• 9. Getting started -- distributed • Run ipcontroller on a host and create .furl files • Creates separate .furl files to be used by the different connections (engine, multiengine client, task client). • Places .furl files by default in ~/.ipython/security (UNIX or Mac OSX) or %HOME%_ipythonsecurity (Windows). • Takes --<connection>-furl-file=FILENAME options where <connection> is engine, multiengine, or task to place the .furl files somewhere else. • Ensure the ipcontroller-engine.furl file is available to each host that will run an engine and run ipengine on these hosts. • Either place it in the default security directory • Use the –furl-file=FILENAME option to ipengine • Ensure the multiengine (task) .furl file is available to each host that will run a multiengine (task) client. • Either place it in the default security directory • Pass the FILENAME as the first argument to the constructor 9
  • 10. Initialize client >>> from IPython.kernel import client MULTIENGINECLIENT TASKCLIENT # * allows fine-grained control # * does not expose individual # * each engine has an id number # engines # * more intuitive for beginners # * presents a load-balanced, # optional argument can be # fault-tolerant queue # location of mec furl-file # optional argument can be # created by the controller # location of tc furl-file >>> mec = client.MultiEngineClient() # created by the controller >>> mec.get_ids() >>> tc = client.TaskClient() [0 1 2 3] mec.map -- parallel map tc.map –- parallel map mec.parallel –- parallel function tc.parallel –- function decorator mec.execute -- execute in parallel tc.run -- run Tasks mec.push -- push data tc.get_task_result – get result mec.pull -- pull data mec.scatter -- spread out client.MapTask –- function-like mec.gather -- collect back client.StringTask –- code-string mec.kill -- kill engines and controller 10
  • 11. MultiEngineClient SCALAR FUNCTION  PARALLEL VECTORIZED FUNCTION # Using map >>> def func(x): ... return x**2.5 * (3*x – 2) # standard map >>> result = map(func, range(32)) # mec.map >>> parallel_result = mec.map(func, range(32)) # mec.parallel >>> pfunc = mec.parallel()(func) or using decorators @mec.parallel def pfunc(x): return x**2.5 * (3*x – 2) >>> parallel_result2 = pfunc(range(32)) 11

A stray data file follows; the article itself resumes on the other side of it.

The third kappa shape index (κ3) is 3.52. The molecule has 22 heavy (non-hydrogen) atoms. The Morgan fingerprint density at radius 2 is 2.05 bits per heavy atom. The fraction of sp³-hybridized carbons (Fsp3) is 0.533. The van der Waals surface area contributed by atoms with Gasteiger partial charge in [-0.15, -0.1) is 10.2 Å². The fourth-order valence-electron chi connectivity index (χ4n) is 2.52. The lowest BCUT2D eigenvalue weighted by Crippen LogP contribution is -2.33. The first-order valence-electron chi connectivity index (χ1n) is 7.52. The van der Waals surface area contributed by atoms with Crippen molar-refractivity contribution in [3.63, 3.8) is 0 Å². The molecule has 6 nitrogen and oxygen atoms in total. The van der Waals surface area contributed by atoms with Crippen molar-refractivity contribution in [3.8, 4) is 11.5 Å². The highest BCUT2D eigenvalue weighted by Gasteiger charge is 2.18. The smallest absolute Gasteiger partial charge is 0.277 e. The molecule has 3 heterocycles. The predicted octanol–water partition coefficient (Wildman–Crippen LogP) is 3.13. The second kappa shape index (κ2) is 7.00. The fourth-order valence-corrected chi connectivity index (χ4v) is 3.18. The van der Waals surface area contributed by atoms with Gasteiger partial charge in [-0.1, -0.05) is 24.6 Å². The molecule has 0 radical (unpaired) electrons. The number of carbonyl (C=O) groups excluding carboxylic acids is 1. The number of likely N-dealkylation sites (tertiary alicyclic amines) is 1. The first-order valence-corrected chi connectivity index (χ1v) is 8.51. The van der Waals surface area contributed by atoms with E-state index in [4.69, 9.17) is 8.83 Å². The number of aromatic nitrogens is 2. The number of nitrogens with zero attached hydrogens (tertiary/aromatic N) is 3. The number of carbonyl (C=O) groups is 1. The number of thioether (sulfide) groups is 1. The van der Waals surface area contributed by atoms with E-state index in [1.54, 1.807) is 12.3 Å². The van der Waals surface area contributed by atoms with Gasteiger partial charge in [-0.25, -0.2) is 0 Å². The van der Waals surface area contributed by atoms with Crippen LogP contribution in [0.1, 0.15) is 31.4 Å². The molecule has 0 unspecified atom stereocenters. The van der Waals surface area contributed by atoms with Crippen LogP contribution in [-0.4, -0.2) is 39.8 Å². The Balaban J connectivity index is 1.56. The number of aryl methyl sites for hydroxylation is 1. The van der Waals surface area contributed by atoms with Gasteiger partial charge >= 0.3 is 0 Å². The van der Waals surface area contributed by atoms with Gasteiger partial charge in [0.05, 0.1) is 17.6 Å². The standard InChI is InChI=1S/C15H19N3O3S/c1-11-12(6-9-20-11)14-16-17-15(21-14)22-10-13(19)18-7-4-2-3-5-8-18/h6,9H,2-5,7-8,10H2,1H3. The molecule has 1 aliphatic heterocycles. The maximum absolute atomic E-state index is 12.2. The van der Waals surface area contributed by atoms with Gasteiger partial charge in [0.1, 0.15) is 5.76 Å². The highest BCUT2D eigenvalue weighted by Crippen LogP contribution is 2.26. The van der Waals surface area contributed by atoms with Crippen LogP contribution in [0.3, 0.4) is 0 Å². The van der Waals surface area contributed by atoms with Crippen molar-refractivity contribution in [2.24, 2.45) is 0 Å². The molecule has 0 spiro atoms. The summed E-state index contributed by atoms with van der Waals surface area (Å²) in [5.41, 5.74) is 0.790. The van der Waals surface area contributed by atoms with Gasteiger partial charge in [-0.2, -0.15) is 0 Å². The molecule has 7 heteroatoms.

• 12. TaskClient – Load Balancing SCALAR FUNCTION  PARALLEL VECTORIZED FUNCTION # Using map >>> def func(x): ... return x**2.5 * (3*x – 2) # standard map >>> result = map(func, range(32)) # mec.map >>> parallel_result = tc.map(func, range(32)) # mec.parallel >>> pfunc = tc.parallel()(func) or using decorators @tc.parallel def pfunc(x): return x**2.5 * (3*x – 2) >>> parallel_result2 = pfunc(range(32)) 12
  • 13. MultiEngineClient EXECUTE CODESTRING IN PARALLEL >>> from enthought.blocks.api import func2str # decorator that turns python-code into a string >>> @func2str ... def code(): ... import numpy as np ... a = np.random.randn(N,N) ... eigs, vals = np.linalg.eig(a) ... maxeig = max(abs(eigs)) >>> mec['N'] = 100 >>> result = mec.execute(code) >>> print mec['maxeig'] [10.471428625885835, 10.322386155553213, 10.237638983818622, 10.614715948426941] 13
  • 14. TaskClient – Load Balancing Queue EXECUTE CODESTRING IN PARALLEL >>> from enthought.blocks.api import func2str # decorator that turns python-code into a string >>> @func2str ... def code(): ... import numpy as np ... a = np.random.randn(N,N) ... eigs, vals = np.linalg.eig(a) ... maxeig = max(abs(eigs)) >>> task = client.StringTask(str(code), push={'N':100}, pull='maxeig') >>> ids = [tc.run(task) for i in range(4)] >>> res = [tc.get_task_result(id) for id in ids] >>> print [x['maxeig'] for x in res] [10.439989436983467, 10.250842410862729, 10.040835983392991, 10.603885977189803] 14
  • 15. Parallel FFT On Memory Mapped File Time Processors Speed Up (seconds) 1 11.75 1.0 2 6.06 1.9 4 3.36 3.5 8 2.50 4.7
  • 16. EPD http://www.enthought.com/products/epd.php Webinars http://www.enthought.com/training/webinars.php Enthought Training: http://www.enthought.com/training/